- Paperback: 480 pages
- Publisher: Knopf; 1 edition (Nov. 12 1981)
- Language: English
- ISBN-10: 0394748670
- ISBN-13: 978-0394748672
- Product Dimensions: 20.3 x 3.3 x 20.3 cm
- Shipping Weight: 930 g
- Average Customer Review: 14 customer reviews
- Amazon Bestsellers Rank: #216,602 in Books (See Top 100 in Books)
Madhur Jaffrey's World-of-the-East Vegetarian Cooking Paperback – Nov 12 1981
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From the Inside Flap
From her own India, from Bali, Japan, China, from Far Eastern and Middle Eastern countries, Madhur Jaffrey brings us tantalizing new dishes, new flavors and new aromas. 400 recipes using nutritious ingredients.
About the Author
Madhur Jaffrey was born in Delhi, India, and educated there. For the past seven years she has traveled extensively in India, Japan, Thailand, Indonesia, Korea, the Philippines, and many parts of the world gathering vegetarian recipes and lore for this book. Her first book, An Invitation to Indian Cooking, was published by Knopf in 1973 and in paperback by Vintage in 1975, and she has contributed articles to The New York Times, Gourmet, Travel and Leisure, Smithsonian, etc. She is a teacher of Indian cooking and has completed a television series on the subject for the BBC. She lives in New York City.
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This cookbook vastly expanded my horizons on Indian food (I had no idea what I was doing until I read her descriptions and instructions).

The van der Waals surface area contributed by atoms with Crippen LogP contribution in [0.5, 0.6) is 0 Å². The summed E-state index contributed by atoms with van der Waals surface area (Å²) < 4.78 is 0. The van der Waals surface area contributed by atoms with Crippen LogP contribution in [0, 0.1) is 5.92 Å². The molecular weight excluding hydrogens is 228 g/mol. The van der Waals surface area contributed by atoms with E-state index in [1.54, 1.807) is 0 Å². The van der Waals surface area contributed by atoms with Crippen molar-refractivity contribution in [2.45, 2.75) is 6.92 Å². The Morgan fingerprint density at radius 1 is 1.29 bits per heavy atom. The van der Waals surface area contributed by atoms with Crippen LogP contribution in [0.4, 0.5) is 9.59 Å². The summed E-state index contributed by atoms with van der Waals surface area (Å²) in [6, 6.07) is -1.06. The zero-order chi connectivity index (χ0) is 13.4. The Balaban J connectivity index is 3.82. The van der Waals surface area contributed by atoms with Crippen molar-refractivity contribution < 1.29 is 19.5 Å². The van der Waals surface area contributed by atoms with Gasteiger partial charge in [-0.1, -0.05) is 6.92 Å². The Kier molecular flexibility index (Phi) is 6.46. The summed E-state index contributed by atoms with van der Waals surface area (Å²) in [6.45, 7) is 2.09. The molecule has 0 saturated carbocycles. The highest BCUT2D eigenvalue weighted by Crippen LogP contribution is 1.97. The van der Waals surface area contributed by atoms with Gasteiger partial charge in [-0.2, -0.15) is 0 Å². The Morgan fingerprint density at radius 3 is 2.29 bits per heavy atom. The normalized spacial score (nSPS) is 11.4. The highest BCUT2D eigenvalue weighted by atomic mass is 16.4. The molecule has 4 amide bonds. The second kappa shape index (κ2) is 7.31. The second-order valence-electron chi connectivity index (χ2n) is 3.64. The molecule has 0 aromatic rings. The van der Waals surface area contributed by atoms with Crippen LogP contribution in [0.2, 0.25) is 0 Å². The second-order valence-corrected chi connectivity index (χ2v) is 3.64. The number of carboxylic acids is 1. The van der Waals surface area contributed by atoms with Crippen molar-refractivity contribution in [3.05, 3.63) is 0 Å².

I also learned how to make sushi and other Japanese dishes from this book. I think her selection of rice dishes is amazing.
When I finally moved to a place where there were Japanese, Indian and other Asian restaurants, I found the flavors similar to the recipes that Madhur Jaffrey had taught me to love.
If you want to make a wide variety of Asian dishes, this is a great cookbook for you.
I've even enjoyed this cookbook from time to time as a relaxing evening read. Just ask my wife.
I'd love to see an updated edition. Many of the ingredients that the book says can be found only in specialty or ethnic markets (like wasabi powder, bitter melons, and fry-them-yourself poppadums) have started appearing in better mass-market grocery stores.
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